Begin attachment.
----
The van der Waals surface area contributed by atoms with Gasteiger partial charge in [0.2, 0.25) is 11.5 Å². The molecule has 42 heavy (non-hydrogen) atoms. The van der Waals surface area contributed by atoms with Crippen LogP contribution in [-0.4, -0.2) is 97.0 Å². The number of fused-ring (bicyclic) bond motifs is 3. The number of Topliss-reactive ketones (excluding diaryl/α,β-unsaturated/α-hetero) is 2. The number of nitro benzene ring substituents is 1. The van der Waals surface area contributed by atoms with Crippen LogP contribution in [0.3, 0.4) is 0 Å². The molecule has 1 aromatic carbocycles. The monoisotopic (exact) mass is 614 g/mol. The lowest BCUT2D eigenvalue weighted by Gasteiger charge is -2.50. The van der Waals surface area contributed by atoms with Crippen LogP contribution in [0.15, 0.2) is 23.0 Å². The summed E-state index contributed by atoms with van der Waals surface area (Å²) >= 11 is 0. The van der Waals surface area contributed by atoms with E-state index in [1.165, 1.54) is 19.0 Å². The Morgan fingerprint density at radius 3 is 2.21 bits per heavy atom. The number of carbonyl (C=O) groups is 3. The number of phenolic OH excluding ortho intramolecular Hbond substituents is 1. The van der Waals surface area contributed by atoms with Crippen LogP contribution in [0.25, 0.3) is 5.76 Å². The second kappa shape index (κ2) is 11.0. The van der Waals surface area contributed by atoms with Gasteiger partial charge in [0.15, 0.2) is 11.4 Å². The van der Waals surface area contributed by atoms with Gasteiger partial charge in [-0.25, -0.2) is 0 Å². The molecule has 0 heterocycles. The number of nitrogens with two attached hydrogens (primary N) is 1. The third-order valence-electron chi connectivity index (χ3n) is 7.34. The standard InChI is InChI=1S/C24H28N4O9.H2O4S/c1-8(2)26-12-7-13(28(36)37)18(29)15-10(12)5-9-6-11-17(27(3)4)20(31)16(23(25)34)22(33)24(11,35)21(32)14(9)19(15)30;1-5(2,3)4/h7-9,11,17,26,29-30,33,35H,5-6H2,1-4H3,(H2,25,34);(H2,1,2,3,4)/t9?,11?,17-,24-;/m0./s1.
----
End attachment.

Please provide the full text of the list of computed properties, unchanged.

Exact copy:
The van der Waals surface area contributed by atoms with Gasteiger partial charge in [0.2, 0.25) is 11.5 Å². The molecule has 42 heavy (non-hydrogen) atoms. The van der Waals surface area contributed by atoms with Crippen LogP contribution in [-0.4, -0.2) is 97.0 Å². The number of fused-ring (bicyclic) bond motifs is 3. The number of Topliss-reactive ketones (excluding diaryl/α,β-unsaturated/α-hetero) is 2. The number of nitro benzene ring substituents is 1. The van der Waals surface area contributed by atoms with Crippen LogP contribution in [0.3, 0.4) is 0 Å². The molecule has 1 aromatic carbocycles. The monoisotopic (exact) mass is 614 g/mol. The lowest BCUT2D eigenvalue weighted by Gasteiger charge is -2.50. The van der Waals surface area contributed by atoms with Crippen LogP contribution in [0.15, 0.2) is 23.0 Å². The summed E-state index contributed by atoms with van der Waals surface area (Å²) >= 11 is 0. The van der Waals surface area contributed by atoms with E-state index in [1.165, 1.54) is 19.0 Å². The Morgan fingerprint density at radius 3 is 2.21 bits per heavy atom. The number of carbonyl (C=O) groups is 3. The number of phenolic OH excluding ortho intramolecular Hbond substituents is 1. The van der Waals surface area contributed by atoms with Crippen LogP contribution in [0.25, 0.3) is 5.76 Å². The second kappa shape index (κ2) is 11.0. The van der Waals surface area contributed by atoms with Gasteiger partial charge in [0.15, 0.2) is 11.4 Å². The van der Waals surface area contributed by atoms with Gasteiger partial charge in [-0.25, -0.2) is 0 Å². The molecule has 0 heterocycles. The number of nitrogens with two attached hydrogens (primary N) is 1. The third-order valence-electron chi connectivity index (χ3n) is 7.34. The standard InChI is InChI=1S/C24H28N4O9.H2O4S/c1-8(2)26-12-7-13(28(36)37)18(29)15-10(12)5-9-6-11-17(27(3)4)20(31)16(23(25)34)22(33)24(11,35)21(32)14(9)19(15)30;1-5(2,3)4/h7-9,11,17,26,29-30,33,35H,5-6H2,1-4H3,(H2,25,34);(H2,1,2,3,4)/t9?,11?,17-,24-;/m0./s1.